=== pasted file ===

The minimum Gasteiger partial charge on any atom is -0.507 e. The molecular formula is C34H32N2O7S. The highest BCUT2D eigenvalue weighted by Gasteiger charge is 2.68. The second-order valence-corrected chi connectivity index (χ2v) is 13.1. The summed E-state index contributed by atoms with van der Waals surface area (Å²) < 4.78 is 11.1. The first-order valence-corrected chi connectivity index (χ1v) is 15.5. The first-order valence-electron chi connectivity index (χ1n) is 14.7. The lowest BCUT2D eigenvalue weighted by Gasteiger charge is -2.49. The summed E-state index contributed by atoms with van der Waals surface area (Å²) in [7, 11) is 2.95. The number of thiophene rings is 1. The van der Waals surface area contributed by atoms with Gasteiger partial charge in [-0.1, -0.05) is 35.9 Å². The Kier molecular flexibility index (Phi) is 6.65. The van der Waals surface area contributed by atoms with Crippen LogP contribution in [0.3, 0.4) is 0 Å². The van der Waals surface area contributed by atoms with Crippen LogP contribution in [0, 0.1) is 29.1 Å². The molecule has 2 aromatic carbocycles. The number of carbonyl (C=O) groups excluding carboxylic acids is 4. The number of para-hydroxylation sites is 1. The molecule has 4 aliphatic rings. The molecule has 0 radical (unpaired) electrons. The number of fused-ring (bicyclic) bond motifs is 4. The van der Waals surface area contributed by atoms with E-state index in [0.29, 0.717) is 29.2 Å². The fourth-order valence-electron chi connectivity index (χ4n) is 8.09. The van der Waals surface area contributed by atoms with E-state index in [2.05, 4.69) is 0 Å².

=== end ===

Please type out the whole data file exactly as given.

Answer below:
The minimum Gasteiger partial charge on any atom is -0.507 e. The molecular formula is C34H32N2O7S. The highest BCUT2D eigenvalue weighted by Gasteiger charge is 2.68. The second-order valence-corrected chi connectivity index (χ2v) is 13.1. The summed E-state index contributed by atoms with van der Waals surface area (Å²) < 4.78 is 11.1. The first-order valence-corrected chi connectivity index (χ1v) is 15.5. The first-order valence-electron chi connectivity index (χ1n) is 14.7. The lowest BCUT2D eigenvalue weighted by Gasteiger charge is -2.49. The summed E-state index contributed by atoms with van der Waals surface area (Å²) in [7, 11) is 2.95. The number of thiophene rings is 1. The van der Waals surface area contributed by atoms with Gasteiger partial charge in [-0.1, -0.05) is 35.9 Å². The Kier molecular flexibility index (Phi) is 6.65. The van der Waals surface area contributed by atoms with Crippen LogP contribution in [0.3, 0.4) is 0 Å². The van der Waals surface area contributed by atoms with Crippen LogP contribution in [0, 0.1) is 29.1 Å². The molecule has 2 aromatic carbocycles. The number of carbonyl (C=O) groups excluding carboxylic acids is 4. The number of para-hydroxylation sites is 1. The molecule has 4 aliphatic rings. The molecule has 0 radical (unpaired) electrons. The number of fused-ring (bicyclic) bond motifs is 4. The van der Waals surface area contributed by atoms with E-state index in [0.29, 0.717) is 29.2 Å². The fourth-order valence-electron chi connectivity index (χ4n) is 8.09. The van der Waals surface area contributed by atoms with E-state index in [2.05, 4.69) is 0 Å².